As a 19-year-old Finn, who grew up in Belgium and is now studying in Ireland to obtain a Professional Pilots License, it is safe to say I have rarely been one to slip into the molds that so much of society seems to conform to.

Given that you are reading this Nordic SAC blog, I feel I can assume with reasonable confidence that you may not be quite so cookie-cutter cut either, especially while being away from your home country in a new culture. I say all the better! In my opinion, being a little unique is what gives us perspective in life on the many differences new environments have to offer. Let me explain.

I started my pilot training in September 2019. Moving away from my friends, family and previous 17 years of life seemed a little daunting to say the least, but it was a sacrifice to be made in order to follow my aspiration of becoming a pilot. This status-quo comfort was made even more sacrificial given the (then) great state and projected growth of the travel industry and wealth of pilot jobs available! Not quite the case anymore… But that’s another topic in itself.

Coming here to Cork, Ireland was a big change. Firstly, there was no one to speak Finnish to. A privilege I had until then never considered to be exactly that: a privilege. Secondly came everything else.

Supermarkets didn’t have the usual items; no Koskenkorva Vodka that’s for sure. People spoke in a very different way, they enjoyed very different things and they had very different ways of going about their daily lives.

Now you might be thinking this was to be expected – and I had sort of prepared for all this – but the one thing that I hadn’t properly considered? I was the “different” outlier in their lives. I was the notable oddity in their day. I was the Finn out of water.

My first reaction – which I like to believe is a natural one to being dunked in a new environment – was to assimilate myself into this new culture. I subconsciously tried to live, act and think the same way the majority of people did, as it felt like the easiest way to blend in and not be quite so blue and white in a country of green, white and orange. However, I realized after the first few months that it wasn’t making me feel any happier or any more integrated; trying to live like everyone else. In their eyes, I was still the foreign entity. This isn’t to say people were disagreeable towards myself, its simply an observation of how they saw my identity.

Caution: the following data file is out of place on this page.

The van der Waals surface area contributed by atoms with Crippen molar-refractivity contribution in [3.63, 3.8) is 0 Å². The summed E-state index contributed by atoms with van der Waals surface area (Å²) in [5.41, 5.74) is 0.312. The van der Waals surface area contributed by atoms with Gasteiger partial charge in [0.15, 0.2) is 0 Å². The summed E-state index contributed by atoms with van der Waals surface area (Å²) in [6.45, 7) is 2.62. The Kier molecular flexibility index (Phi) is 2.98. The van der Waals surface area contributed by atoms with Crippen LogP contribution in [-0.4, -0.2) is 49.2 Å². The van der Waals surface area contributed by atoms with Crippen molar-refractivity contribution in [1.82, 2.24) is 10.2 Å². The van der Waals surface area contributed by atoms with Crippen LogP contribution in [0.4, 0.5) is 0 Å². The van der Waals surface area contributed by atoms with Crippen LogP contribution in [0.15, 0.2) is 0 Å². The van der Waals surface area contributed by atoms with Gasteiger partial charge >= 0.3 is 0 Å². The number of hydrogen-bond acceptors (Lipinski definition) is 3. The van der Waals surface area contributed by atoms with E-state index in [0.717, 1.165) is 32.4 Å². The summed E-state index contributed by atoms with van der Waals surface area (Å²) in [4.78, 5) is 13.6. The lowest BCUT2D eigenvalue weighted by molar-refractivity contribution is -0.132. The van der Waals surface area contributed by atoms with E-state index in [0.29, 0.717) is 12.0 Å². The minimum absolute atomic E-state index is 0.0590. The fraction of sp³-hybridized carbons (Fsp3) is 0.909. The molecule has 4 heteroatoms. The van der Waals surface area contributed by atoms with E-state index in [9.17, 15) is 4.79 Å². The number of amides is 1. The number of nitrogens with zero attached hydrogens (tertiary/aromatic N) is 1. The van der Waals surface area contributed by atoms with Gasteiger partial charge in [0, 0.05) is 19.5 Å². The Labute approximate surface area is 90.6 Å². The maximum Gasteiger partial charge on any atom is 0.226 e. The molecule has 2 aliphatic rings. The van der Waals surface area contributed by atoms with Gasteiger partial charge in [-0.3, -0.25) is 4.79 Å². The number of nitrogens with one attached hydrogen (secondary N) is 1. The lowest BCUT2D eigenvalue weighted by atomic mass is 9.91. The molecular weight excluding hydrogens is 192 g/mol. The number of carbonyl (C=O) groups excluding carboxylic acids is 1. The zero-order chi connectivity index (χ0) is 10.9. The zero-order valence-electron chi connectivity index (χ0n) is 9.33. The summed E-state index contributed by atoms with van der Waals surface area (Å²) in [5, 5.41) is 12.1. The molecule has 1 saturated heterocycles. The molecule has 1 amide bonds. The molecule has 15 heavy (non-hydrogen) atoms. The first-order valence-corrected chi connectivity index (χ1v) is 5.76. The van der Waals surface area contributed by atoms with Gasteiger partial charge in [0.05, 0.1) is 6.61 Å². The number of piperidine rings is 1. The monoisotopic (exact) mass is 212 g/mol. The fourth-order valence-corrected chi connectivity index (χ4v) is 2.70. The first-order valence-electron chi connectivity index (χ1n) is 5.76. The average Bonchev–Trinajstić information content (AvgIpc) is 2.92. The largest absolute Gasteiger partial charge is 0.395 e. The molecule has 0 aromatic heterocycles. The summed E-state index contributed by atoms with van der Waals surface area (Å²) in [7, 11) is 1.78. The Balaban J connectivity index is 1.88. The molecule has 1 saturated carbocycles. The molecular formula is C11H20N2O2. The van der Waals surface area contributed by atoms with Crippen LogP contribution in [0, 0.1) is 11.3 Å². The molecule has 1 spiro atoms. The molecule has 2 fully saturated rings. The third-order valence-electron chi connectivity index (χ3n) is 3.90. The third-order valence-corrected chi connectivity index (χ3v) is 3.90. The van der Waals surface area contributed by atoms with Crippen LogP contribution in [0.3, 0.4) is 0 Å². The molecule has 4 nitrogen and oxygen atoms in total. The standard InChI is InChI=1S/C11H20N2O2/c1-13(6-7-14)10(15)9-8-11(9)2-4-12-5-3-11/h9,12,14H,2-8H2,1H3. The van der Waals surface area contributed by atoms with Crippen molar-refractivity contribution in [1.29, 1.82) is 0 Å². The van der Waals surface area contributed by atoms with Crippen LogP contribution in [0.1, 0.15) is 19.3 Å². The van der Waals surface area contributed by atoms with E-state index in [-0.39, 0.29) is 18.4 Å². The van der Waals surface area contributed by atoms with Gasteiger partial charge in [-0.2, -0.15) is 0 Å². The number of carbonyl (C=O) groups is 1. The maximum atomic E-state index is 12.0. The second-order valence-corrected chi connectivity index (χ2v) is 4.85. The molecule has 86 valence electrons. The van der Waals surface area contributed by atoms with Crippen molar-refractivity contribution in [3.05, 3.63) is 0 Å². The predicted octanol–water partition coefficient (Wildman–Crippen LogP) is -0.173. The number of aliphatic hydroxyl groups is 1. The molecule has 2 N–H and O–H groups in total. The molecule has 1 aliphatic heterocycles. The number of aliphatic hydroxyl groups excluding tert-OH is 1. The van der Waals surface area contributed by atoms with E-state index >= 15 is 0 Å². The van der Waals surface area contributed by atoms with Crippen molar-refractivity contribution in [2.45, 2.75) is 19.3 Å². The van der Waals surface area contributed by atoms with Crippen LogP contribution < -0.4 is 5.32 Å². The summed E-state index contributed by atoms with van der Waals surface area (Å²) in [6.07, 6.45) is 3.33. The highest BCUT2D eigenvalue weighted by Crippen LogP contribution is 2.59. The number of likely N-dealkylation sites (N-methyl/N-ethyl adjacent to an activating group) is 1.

That’s when I slowly began to realize I didn’t want to fit in. I wanted to be the Finnish pilot tearing it up in the Irish skies. Once I let myself be truly comfortable living my life the way I always had, I – rather ironically – finally felt a sentiment of belonging.

Having this realization allowed me to look at all the differences of Ireland in a more objective manner. It allowed me to pick and choose the best bits of Ireland’s culture to mix into my own and to leave out the parts I wasn’t quite so fond of. I don’t have to be like the Irish. I can just be myself. I can still enjoy ice hockey, skiing, sauna and of course, all the delicacies of Finnish cuisine, while being exactly as integrated in life here as I have to be.

To summarize my ramblings, if you are a Nordic living abroad or you are thinking of doing so, embrace the opportunity! Just prepare to be a little unique and a little different to others. Finally, above everything else, embrace it. Be yourself, and let your own flag fly.

Written by Johannes Haavisto